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The Amazing Race Watch: They Don't Call It The Amazing Race For Nothin'!

I’ve always said that if there was ever a reality competition that I would like to participate in, it would probably be The Amazing Race. Just the idea of traveling on CBS’s dime to exotic foreign lands, rushing past monument and landmarks at breakneck speed, basking in the glow of Phil Keoghan’s cocked eyebrow, etc. is just a really tantalizing idea. Except that I’m middle-aged and completely out of shape, I think it would be one of the funnest experience of all time, even if I was out after the first leg (which I probably would be, since the first leg tends to be very grueling).

I have been an ardent fan of TAR since its inception, and though some seasons have been more exciting than others, the exotic locales and myriad personalities of the teams involved have been tremendous fun – well, except for that ill-conceived “family” season, which was about as exciting as a nine-hour car ride to Hoover Dam. Plus, it’s maybe the only reality-based competition show where skill and luck are the deciding factors and popularity means nothing whatsoever. And now, before we jump on board for the 17th trans-global adventure, let’s run down this season’s teams.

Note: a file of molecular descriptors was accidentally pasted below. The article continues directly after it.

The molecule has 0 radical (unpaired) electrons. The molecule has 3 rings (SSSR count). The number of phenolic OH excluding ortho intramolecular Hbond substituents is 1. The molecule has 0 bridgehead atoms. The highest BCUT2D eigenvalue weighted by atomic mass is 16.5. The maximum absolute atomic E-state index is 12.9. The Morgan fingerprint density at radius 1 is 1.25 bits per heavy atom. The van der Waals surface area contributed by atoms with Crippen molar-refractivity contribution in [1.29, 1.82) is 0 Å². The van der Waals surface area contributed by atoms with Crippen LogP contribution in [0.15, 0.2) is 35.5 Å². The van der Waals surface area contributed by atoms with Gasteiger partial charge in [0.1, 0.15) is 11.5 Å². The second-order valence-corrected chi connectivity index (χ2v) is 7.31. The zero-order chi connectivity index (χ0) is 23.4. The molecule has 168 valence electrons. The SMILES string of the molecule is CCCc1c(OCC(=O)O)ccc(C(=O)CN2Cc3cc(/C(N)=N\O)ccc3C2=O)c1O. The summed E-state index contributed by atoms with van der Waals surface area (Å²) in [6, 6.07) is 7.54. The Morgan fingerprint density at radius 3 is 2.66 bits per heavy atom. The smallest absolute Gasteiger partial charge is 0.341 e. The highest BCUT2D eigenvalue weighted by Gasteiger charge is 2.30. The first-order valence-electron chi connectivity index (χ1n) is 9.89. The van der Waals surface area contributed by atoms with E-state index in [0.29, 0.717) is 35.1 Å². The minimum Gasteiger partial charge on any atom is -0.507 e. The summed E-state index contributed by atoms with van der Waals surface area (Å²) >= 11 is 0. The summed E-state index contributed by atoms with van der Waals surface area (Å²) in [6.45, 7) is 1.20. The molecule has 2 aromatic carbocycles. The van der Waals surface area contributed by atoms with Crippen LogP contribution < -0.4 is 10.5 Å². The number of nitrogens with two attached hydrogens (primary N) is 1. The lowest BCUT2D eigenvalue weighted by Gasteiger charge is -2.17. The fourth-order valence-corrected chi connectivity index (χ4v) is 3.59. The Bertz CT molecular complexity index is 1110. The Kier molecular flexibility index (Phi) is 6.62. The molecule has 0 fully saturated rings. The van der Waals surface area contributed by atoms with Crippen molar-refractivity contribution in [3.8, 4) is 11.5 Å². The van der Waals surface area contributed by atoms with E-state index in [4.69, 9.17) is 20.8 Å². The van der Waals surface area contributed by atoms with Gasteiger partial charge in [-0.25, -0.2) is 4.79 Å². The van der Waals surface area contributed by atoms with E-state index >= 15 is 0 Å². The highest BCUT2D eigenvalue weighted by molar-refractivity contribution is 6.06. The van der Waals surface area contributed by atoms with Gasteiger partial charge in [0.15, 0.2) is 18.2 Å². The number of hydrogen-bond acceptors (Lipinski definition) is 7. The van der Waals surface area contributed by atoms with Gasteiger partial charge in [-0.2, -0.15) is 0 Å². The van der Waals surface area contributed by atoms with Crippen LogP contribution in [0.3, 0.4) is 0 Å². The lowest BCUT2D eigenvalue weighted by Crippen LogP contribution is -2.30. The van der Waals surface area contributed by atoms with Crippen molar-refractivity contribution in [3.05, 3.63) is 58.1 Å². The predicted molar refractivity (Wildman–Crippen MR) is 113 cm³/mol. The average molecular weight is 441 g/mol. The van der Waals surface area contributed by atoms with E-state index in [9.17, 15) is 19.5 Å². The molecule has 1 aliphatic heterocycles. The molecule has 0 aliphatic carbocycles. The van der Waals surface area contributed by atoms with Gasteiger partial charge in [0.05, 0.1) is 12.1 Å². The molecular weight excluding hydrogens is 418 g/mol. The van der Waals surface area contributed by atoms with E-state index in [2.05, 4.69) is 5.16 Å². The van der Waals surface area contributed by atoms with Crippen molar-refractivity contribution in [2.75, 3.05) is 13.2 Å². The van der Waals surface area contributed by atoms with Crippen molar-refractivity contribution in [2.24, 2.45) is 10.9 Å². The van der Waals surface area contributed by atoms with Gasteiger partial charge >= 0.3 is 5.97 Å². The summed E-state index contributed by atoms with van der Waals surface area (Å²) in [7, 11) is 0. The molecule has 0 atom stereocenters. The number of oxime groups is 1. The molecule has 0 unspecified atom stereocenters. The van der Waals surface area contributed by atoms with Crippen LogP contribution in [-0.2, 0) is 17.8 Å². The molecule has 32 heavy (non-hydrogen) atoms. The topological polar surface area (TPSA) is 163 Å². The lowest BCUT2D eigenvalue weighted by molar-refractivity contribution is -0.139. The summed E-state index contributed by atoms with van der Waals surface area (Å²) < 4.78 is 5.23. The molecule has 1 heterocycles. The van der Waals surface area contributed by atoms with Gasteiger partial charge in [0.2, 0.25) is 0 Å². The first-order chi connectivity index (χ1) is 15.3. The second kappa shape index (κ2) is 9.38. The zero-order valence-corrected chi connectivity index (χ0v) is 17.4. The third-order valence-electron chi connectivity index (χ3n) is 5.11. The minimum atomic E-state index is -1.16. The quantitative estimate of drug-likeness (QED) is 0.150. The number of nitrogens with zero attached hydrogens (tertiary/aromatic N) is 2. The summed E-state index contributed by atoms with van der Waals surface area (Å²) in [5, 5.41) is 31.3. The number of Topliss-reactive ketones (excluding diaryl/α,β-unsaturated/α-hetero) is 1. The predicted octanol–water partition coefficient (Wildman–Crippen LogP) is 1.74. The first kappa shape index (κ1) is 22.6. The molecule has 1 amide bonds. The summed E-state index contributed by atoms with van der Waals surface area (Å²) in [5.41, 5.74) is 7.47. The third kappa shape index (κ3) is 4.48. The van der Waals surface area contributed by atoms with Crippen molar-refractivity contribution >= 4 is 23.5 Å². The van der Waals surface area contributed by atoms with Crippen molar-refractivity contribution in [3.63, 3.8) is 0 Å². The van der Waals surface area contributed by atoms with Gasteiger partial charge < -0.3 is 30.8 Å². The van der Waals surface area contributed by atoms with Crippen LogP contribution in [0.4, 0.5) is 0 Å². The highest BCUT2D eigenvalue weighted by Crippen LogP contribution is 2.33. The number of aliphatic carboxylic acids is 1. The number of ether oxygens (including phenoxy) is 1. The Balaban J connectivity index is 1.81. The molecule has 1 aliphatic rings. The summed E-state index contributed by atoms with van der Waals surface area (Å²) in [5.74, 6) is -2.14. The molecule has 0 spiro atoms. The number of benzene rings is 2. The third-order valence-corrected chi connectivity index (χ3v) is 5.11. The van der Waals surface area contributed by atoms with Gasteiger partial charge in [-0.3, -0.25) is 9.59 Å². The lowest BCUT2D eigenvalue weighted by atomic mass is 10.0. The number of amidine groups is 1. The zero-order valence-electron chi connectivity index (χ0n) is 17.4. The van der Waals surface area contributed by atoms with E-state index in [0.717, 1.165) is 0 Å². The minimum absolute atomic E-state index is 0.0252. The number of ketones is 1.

Andie and Jenna, a mother/daughter team from Atlanta, GA who were recently reunited for the first time, nearly 20 years after Andie gave Jenna up for adoption.

Brook and Claire, best friends who also Home Shopping TV hosts from San Diego, California.

Chad and Stephanie, a dating/cohabitating couple from Fort Lauderdale, FL.

Connor and Jonathan, best friends, a capella singers and students at Princeton University in Ohio.

Gary and Mallory, a father/daughter team from Kentucky.

Jill and Thomas, a dating couple from Marina del Rey, California.

Katie and Rachel, best friends/beach volleyball partners from New Jersey.

Michael and Kevin, a father/son team from Sugar Land, TX; Kevin is a YouTube celebrity/comedian known as KevJumba.